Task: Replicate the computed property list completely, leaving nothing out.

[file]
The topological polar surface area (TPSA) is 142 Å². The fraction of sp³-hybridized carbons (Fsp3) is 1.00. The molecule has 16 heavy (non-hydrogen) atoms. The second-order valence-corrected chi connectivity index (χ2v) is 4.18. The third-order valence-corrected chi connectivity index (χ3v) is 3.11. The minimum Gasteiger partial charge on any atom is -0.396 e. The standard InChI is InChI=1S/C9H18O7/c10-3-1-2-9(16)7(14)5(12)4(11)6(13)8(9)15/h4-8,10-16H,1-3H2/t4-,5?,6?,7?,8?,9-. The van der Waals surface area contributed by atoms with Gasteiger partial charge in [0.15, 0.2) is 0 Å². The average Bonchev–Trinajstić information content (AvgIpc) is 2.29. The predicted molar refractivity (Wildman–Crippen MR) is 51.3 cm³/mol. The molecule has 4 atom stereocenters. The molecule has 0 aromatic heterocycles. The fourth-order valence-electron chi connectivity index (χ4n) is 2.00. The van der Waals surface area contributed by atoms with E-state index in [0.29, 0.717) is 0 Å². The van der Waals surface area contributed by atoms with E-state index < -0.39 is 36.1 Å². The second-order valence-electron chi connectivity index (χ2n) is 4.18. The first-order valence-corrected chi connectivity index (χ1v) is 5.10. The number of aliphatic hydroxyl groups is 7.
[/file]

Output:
The topological polar surface area (TPSA) is 142 Å². The fraction of sp³-hybridized carbons (Fsp3) is 1.00. The molecule has 16 heavy (non-hydrogen) atoms. The second-order valence-corrected chi connectivity index (χ2v) is 4.18. The third-order valence-corrected chi connectivity index (χ3v) is 3.11. The minimum Gasteiger partial charge on any atom is -0.396 e. The standard InChI is InChI=1S/C9H18O7/c10-3-1-2-9(16)7(14)5(12)4(11)6(13)8(9)15/h4-8,10-16H,1-3H2/t4-,5?,6?,7?,8?,9-. The van der Waals surface area contributed by atoms with Gasteiger partial charge in [0.15, 0.2) is 0 Å². The average Bonchev–Trinajstić information content (AvgIpc) is 2.29. The predicted molar refractivity (Wildman–Crippen MR) is 51.3 cm³/mol. The molecule has 4 atom stereocenters. The molecule has 0 aromatic heterocycles. The fourth-order valence-electron chi connectivity index (χ4n) is 2.00. The van der Waals surface area contributed by atoms with E-state index in [0.29, 0.717) is 0 Å². The van der Waals surface area contributed by atoms with E-state index < -0.39 is 36.1 Å². The second-order valence-electron chi connectivity index (χ2n) is 4.18. The first-order valence-corrected chi connectivity index (χ1v) is 5.10. The number of aliphatic hydroxyl groups is 7.